Milk To Oil, 6 Alternatives For An Egg Wash

You've been baking like a pro ever since you first felt the need to take up a new hobby. You know that baked items are given a glossy, golden-brown appearance by brushing them with a mixture of water or milk and egg and that this mixture is also employed as a binding agent when preparing breaded dishes. But what should you do if you find that you have used the last of the eggs in the refrigerator on your omelette this morning? Simply replace the eggs in a recipe with one of the alternatives to egg wash provided below, and the end result will be just as Instagrammable. 

To make an egg wash, you beat an egg and then add some milk or water to thin it down. It can be used to give baked goods a golden, crispy crust by brushing it on before baking. Breading can be bound to deep-fried dishes with this. Eggs are often used in baked goods, but there are many people who can't have them due to dietary restrictions or food allergies. To achieve the same crispy, enticing crust that an egg wash can produce, an egg wash alternative may be necessary. 

Milk or Cream 

Milk or heavy cream works best as a replacement for egg wash. For every 1/4 cup of egg wash called for in the recipe, use 1 tablespoon of milk or heavy cream instead. For example, if a recipe calls for an egg wash, you can use 4 tablespoons of milk or heavy cream instead. 


Baking using butter instead of egg wash achieves the same golden, crispy finish without sacrificing flavour. To begin, melt the butter over low heat, taking care not to brown it. Next, spread a thin layer of the butter using a pastry brush to the item that will be cooked. (Note that using too much melted butter can result in a greasy mess when baked, so don't go crazy.)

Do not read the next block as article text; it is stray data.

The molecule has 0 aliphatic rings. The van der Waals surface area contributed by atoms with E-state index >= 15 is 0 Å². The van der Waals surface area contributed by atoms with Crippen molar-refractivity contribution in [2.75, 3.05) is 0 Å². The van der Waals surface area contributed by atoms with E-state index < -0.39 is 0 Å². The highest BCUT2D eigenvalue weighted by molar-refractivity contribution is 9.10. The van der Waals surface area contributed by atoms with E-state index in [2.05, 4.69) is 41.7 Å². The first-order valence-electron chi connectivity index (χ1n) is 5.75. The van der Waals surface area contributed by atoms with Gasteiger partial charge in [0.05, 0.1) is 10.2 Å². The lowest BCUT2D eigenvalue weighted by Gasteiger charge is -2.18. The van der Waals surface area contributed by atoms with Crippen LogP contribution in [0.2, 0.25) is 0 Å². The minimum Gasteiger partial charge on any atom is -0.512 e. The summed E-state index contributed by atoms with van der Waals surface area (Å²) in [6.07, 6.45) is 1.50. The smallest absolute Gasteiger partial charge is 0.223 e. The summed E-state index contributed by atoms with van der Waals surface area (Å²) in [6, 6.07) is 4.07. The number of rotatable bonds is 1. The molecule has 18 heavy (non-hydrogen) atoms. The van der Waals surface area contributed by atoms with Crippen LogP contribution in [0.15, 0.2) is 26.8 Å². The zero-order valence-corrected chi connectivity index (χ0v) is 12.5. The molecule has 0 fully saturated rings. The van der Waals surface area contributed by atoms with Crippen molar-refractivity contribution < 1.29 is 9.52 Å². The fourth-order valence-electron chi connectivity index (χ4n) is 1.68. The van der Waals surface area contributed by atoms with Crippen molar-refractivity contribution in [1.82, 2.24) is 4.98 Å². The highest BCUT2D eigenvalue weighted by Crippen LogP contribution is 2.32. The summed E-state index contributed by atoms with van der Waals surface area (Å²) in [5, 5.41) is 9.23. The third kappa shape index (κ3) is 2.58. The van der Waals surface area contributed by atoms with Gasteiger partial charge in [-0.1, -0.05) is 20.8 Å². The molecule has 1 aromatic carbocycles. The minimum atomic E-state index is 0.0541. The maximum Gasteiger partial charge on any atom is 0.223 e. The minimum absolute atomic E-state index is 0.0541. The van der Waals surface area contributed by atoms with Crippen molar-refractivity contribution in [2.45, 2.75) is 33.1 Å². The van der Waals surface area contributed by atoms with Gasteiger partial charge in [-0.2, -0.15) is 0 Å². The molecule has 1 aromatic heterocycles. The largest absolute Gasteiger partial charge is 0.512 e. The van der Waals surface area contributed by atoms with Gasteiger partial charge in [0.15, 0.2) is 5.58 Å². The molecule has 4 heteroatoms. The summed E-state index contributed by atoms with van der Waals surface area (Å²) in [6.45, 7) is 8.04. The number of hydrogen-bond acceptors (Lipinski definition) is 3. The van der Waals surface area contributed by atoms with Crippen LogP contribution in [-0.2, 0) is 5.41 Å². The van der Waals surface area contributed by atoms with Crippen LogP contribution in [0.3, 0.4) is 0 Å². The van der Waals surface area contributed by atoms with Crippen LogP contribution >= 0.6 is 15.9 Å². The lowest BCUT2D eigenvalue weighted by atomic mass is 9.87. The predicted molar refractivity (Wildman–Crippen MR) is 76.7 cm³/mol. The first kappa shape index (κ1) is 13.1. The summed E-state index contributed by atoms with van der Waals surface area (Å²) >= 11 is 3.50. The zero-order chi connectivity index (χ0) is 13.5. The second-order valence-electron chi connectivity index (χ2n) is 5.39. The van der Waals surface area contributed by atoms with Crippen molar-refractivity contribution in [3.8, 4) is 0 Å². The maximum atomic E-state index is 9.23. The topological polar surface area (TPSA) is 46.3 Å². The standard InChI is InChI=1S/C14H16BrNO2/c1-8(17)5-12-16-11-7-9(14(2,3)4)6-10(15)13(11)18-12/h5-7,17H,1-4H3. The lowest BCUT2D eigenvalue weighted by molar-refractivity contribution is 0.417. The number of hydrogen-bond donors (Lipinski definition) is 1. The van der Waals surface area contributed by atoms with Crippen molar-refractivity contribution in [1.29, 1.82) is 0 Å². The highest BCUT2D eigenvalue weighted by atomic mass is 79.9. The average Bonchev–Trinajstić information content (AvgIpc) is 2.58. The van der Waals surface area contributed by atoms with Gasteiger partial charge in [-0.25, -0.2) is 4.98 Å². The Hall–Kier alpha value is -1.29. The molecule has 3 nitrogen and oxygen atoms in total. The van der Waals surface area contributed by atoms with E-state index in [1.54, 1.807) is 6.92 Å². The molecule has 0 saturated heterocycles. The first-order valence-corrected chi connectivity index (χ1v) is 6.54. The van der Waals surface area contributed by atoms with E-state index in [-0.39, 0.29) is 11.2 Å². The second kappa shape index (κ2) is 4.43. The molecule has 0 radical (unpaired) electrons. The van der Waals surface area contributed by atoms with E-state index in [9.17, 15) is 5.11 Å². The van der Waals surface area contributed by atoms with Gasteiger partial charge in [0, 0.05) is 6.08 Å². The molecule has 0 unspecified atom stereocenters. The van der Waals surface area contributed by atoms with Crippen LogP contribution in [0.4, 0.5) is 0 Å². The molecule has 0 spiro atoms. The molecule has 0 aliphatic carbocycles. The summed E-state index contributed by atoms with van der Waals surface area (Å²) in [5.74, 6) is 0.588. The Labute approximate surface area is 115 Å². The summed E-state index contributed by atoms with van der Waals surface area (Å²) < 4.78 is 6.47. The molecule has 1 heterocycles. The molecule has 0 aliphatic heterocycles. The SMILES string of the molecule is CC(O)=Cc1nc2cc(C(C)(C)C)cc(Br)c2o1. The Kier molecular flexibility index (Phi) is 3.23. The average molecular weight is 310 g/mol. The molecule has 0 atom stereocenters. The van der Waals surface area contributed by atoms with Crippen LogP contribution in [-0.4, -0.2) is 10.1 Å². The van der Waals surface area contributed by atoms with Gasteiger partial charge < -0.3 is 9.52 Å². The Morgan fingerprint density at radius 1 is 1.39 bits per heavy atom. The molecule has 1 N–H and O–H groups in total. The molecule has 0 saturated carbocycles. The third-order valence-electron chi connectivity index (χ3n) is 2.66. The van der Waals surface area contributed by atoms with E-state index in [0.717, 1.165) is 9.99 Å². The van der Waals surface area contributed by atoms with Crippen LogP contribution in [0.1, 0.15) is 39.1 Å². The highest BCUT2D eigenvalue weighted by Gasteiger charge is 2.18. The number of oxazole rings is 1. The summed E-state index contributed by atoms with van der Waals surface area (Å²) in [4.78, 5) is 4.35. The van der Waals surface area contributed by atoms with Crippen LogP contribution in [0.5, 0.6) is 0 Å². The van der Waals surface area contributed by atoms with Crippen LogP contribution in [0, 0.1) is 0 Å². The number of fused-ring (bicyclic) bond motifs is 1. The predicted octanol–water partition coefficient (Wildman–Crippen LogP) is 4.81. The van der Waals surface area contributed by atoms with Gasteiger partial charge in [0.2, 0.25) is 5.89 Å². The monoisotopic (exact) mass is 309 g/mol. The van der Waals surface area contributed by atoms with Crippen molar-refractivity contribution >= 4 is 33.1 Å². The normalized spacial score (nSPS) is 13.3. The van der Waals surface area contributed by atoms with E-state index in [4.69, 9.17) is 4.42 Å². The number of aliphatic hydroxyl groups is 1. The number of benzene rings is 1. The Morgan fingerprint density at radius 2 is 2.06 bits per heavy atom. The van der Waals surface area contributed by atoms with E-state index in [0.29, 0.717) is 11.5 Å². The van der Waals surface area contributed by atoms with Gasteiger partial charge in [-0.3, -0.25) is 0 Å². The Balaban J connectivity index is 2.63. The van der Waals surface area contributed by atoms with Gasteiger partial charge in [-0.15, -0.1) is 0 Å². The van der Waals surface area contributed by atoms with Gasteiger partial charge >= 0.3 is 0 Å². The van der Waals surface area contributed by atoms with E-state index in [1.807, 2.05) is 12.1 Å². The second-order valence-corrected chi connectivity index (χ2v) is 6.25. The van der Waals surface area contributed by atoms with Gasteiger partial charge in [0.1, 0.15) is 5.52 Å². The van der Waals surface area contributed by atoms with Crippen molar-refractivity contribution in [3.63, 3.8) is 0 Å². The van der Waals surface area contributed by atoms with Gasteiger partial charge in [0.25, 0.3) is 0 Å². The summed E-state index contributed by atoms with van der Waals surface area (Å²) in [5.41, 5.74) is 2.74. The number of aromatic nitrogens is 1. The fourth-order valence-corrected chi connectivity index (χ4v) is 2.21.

Almond Milk 

If you're looking for a vegan alternative to egg wash that will give your baked items the same golden brown colour and delicious nutty flavour, look no further than almond milk. Use as much almond milk as you need to brush it across the surface of the item, but be careful not to oversaturate the dough. 


Another vegan alternative that, when drizzled on dough before baking, produces a golden, crunchy crust. Vegetable oil is recommended since its bland flavour complements a wide variety of dishes, but other oils such as grapeseed, olive, and coconut can be used instead if desired. Use sparingly; similar to butter, too much oil will make the final product oily (and maybe burnt). 

Honey or Maple Syrup 

Honey or maple syrup can be used in place of egg wash for baking sweets. Both of these sugary liquids will caramelise in the oven, giving baked goods an attractive sheen and golden colour. Both can be used as toppings by simply brushing them onto the dough. But the experts claim that honey and maple syrup are better suited for quick-baking recipes because they burn more easily at higher temperatures. (You can also use both at the very end of baking for more time-consuming dishes.) 


Yoghurt can replace egg wash in recipes for fried and baked goods when the egg wash is employed as a binding agent rather than a varnish. If the yoghurt is too thick, add a tablespoon or two of water and whisk until smooth; then, for a coating that holds, dip the food into the yoghurt before dredging in flour and/or breadcrumbs.